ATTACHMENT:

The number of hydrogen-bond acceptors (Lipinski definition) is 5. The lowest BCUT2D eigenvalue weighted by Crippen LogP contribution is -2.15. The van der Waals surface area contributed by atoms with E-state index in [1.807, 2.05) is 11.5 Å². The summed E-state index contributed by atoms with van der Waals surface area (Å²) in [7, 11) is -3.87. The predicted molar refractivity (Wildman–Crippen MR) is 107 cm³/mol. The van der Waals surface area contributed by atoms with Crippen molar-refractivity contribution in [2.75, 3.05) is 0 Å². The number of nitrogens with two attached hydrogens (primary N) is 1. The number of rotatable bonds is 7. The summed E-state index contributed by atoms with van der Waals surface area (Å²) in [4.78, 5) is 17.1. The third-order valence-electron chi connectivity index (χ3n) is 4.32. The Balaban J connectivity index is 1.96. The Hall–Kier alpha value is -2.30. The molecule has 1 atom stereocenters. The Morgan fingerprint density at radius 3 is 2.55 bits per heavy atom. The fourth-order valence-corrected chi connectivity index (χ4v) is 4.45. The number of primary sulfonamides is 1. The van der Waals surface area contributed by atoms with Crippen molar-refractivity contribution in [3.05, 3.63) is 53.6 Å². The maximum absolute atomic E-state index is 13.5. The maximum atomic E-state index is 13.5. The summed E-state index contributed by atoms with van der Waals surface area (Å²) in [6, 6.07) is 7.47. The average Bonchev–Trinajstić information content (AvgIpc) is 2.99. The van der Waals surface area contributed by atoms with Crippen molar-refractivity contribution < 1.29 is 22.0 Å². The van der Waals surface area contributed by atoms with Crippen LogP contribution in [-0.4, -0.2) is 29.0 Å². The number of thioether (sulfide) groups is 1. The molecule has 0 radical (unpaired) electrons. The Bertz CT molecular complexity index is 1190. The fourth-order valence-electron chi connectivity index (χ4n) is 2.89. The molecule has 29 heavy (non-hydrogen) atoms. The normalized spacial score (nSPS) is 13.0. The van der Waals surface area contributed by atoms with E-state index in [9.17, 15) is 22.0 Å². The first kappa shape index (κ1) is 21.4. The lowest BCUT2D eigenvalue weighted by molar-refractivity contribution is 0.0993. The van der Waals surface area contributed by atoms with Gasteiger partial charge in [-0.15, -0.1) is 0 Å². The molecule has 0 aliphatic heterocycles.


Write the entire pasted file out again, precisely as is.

The number of hydrogen-bond acceptors (Lipinski definition) is 5. The lowest BCUT2D eigenvalue weighted by Crippen LogP contribution is -2.15. The van der Waals surface area contributed by atoms with E-state index in [1.807, 2.05) is 11.5 Å². The summed E-state index contributed by atoms with van der Waals surface area (Å²) in [7, 11) is -3.87. The predicted molar refractivity (Wildman–Crippen MR) is 107 cm³/mol. The van der Waals surface area contributed by atoms with Crippen molar-refractivity contribution in [2.75, 3.05) is 0 Å². The number of nitrogens with two attached hydrogens (primary N) is 1. The number of rotatable bonds is 7. The summed E-state index contributed by atoms with van der Waals surface area (Å²) in [4.78, 5) is 17.1. The third-order valence-electron chi connectivity index (χ3n) is 4.32. The Balaban J connectivity index is 1.96. The Hall–Kier alpha value is -2.30. The molecule has 1 atom stereocenters. The Morgan fingerprint density at radius 3 is 2.55 bits per heavy atom. The fourth-order valence-corrected chi connectivity index (χ4v) is 4.45. The number of primary sulfonamides is 1. The van der Waals surface area contributed by atoms with Crippen molar-refractivity contribution in [3.05, 3.63) is 53.6 Å². The maximum absolute atomic E-state index is 13.5. The maximum atomic E-state index is 13.5. The summed E-state index contributed by atoms with van der Waals surface area (Å²) in [6, 6.07) is 7.47. The average Bonchev–Trinajstić information content (AvgIpc) is 2.99. The van der Waals surface area contributed by atoms with Crippen molar-refractivity contribution < 1.29 is 22.0 Å². The van der Waals surface area contributed by atoms with Crippen LogP contribution in [-0.4, -0.2) is 29.0 Å². The number of thioether (sulfide) groups is 1. The molecule has 0 radical (unpaired) electrons. The Bertz CT molecular complexity index is 1190. The fourth-order valence-electron chi connectivity index (χ4n) is 2.89. The molecule has 29 heavy (non-hydrogen) atoms. The normalized spacial score (nSPS) is 13.0. The van der Waals surface area contributed by atoms with E-state index in [9.17, 15) is 22.0 Å². The first kappa shape index (κ1) is 21.4. The lowest BCUT2D eigenvalue weighted by molar-refractivity contribution is 0.0993. The van der Waals surface area contributed by atoms with Gasteiger partial charge in [-0.15, -0.1) is 0 Å². The molecule has 0 aliphatic heterocycles.